How to Connect with Your Spouse After a Stressful Day

How to Connect with Your Spouse After a Stressful Day1 min read

At the end of a stressful day, how spouses manage their stress can strengthen their connection to each other or push them apart.

Researchers surveyed over 100 heterosexual couples in Switzerland about their stress response to daily hassles over the prior year. Publishing their findings in the Journal of Marital and Family Therapy, they reported that external stress, such as workload, conflicts with coworkers and friends, and financial problems affected a couple’s satisfaction with their relationship. The more stress they had from daily hassles outside their relationship, the more stress, and dissatisfaction they felt in their relationship.

The Stressed-Out Spouse

Stressed men, in particular, tend to offer less support when faced with emotional expressions of stress from their wives, according to a study titled “Effects of Stress on the Social Support Provided by Men and Women in Intimate Relationships,” published in the journal Psychological Science.

A separate study published in the Journal of Personality and Social Psychology observed couples in their homes over four days. Looking for instances where the couples offered support to each other, they found the couples supported each other only four percent of the time. This time wives did not increase the support they offered their husbands when their husbands came home from an extra-stressful day at work.

Not the Best Solution

It might seem reasonable to encourage wives and their husbands to find ways to manage their stress on their own, rather than to bring it into their marriage. But researchers at the University of California, Los Angeles, discovered that this is not the best solution for couples who want to feel more connected to each other.

While their man received an electric shock, the researchers compared women who squeezed a stress ball or held their man’s arm to women who offered comfort to their male partner. The women who offered support to their partner experienced more activity in the caring and reward systems of their brains. Afterward, these women felt a more connected to their partner, than those who only squeezed the stress ball or held their partner’s arm.

Making Positive Connections

Husbands and wives who support each other through stressful moments in their lives strengthen the connection they have with each other. They develop a stronger partnership, a feeling that they're on the same team. This strong sense of “we-ness” has been identified by marriage researcher John Gottman as a trait common among couples in lasting, satisfying marriages.

When you and your spouse reunite at the end of a stressful day, consider taking these steps to support each other and build a stronger connection:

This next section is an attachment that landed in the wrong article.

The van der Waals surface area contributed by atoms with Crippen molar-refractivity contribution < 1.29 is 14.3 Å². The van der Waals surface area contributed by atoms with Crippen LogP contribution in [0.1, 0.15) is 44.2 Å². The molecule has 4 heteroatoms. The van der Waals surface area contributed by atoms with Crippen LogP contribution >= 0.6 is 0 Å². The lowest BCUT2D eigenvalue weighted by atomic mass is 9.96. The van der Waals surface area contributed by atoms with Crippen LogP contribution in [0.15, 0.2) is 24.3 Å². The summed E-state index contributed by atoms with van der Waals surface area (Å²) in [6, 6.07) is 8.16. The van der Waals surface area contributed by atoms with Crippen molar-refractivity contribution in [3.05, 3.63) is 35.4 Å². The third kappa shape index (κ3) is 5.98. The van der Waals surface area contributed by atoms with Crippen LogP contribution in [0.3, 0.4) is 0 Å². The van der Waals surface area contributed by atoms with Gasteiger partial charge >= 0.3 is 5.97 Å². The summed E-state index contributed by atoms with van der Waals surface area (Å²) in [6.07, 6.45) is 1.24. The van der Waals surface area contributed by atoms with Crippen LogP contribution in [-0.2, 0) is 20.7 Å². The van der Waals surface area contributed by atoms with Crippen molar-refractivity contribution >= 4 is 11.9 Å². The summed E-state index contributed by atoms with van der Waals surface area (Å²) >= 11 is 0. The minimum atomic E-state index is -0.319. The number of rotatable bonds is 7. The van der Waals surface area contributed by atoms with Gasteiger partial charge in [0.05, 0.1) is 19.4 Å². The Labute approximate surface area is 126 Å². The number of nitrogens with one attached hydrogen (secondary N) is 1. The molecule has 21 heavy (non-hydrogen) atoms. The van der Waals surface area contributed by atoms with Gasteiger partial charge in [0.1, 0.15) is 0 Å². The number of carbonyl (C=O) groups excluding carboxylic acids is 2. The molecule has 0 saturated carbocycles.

1. Take Turns Complaining. Give each other fifteen to express their frustrations. When one spouse is finished, the other takes their turn.
  2. Don’t Give Advice Unless Asked. Offering advice generally isn’t considered supporting by those receiving it, unless they ask for it.
  3. Engage with Interest. As your spouse complains, your first priority is to connect with your eyes and ears to what they say, and how they express their frustrations. Don’t listen only to their words, but tune in to their body language and emotions. Ask questions to show your interest and help you understand their experience.
  4. Communicate Your Understanding. As you listen to your spouse complain and get a sense of his or her thoughts and feelings, connect verbally. Tell them in your words what you’ve heard them say.
  5. Be Your Spouse’s Ally. As your spouse complains, it is not the time to tell him or her that they’re being unreasonable or over-reacting. Now is the time to stand with your spouse against their adversary. Assure him or her that you’re on their side and that you’re a team.
  6. Show Affection. Connect with positive physical touch like a hug, and affectionate words like, “I love you,” can be powerful antidotes to stress.
  7. Validate Emotions. Connect emotionally. Reassure your spouse that his or her feelings make sense by saying something sincere like, “I understand why you feel the way you do.”

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A version of this post also appeared on LifeZette.com.

Jon Beaty

I'm a counselor, writer and believer in the power of God to help you thrive in your marriage and family. I live with my family, a small herd of Boer goats, and thousands of honeybees near Portland, Oregon.

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